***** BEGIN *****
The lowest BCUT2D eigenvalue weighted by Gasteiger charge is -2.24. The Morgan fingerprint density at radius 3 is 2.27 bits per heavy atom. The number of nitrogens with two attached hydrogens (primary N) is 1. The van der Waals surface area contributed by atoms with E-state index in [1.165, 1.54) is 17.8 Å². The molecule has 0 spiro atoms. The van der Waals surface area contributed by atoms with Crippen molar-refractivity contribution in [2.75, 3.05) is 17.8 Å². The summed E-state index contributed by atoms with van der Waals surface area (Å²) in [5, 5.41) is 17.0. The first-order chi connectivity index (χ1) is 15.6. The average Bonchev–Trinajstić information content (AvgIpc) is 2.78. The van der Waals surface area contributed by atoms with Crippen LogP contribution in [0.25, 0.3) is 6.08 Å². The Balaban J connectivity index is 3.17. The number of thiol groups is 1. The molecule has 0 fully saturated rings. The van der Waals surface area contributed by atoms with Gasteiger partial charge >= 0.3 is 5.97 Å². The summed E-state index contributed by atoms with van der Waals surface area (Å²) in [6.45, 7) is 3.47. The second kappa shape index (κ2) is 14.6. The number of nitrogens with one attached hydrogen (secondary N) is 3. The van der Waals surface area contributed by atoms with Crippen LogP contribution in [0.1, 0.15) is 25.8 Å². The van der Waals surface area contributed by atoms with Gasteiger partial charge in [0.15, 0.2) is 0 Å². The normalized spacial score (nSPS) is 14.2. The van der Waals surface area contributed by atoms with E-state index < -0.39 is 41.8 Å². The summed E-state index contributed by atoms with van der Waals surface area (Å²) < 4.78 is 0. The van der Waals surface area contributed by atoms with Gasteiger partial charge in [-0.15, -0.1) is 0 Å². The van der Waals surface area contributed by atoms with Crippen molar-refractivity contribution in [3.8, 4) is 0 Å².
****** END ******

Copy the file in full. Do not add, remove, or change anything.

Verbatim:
The lowest BCUT2D eigenvalue weighted by Gasteiger charge is -2.24. The Morgan fingerprint density at radius 3 is 2.27 bits per heavy atom. The number of nitrogens with two attached hydrogens (primary N) is 1. The van der Waals surface area contributed by atoms with E-state index in [1.165, 1.54) is 17.8 Å². The molecule has 0 spiro atoms. The van der Waals surface area contributed by atoms with Crippen molar-refractivity contribution in [2.75, 3.05) is 17.8 Å². The summed E-state index contributed by atoms with van der Waals surface area (Å²) in [5, 5.41) is 17.0. The first-order chi connectivity index (χ1) is 15.6. The average Bonchev–Trinajstić information content (AvgIpc) is 2.78. The van der Waals surface area contributed by atoms with Crippen LogP contribution in [0.25, 0.3) is 6.08 Å². The Balaban J connectivity index is 3.17. The number of thiol groups is 1. The molecule has 0 fully saturated rings. The van der Waals surface area contributed by atoms with Gasteiger partial charge >= 0.3 is 5.97 Å². The summed E-state index contributed by atoms with van der Waals surface area (Å²) in [6.45, 7) is 3.47. The second kappa shape index (κ2) is 14.6. The number of nitrogens with one attached hydrogen (secondary N) is 3. The van der Waals surface area contributed by atoms with Crippen LogP contribution in [0.1, 0.15) is 25.8 Å². The van der Waals surface area contributed by atoms with Gasteiger partial charge in [0.15, 0.2) is 0 Å². The normalized spacial score (nSPS) is 14.2. The van der Waals surface area contributed by atoms with E-state index < -0.39 is 41.8 Å². The summed E-state index contributed by atoms with van der Waals surface area (Å²) < 4.78 is 0. The van der Waals surface area contributed by atoms with Gasteiger partial charge in [-0.15, -0.1) is 0 Å². The van der Waals surface area contributed by atoms with Crippen molar-refractivity contribution in [3.8, 4) is 0 Å².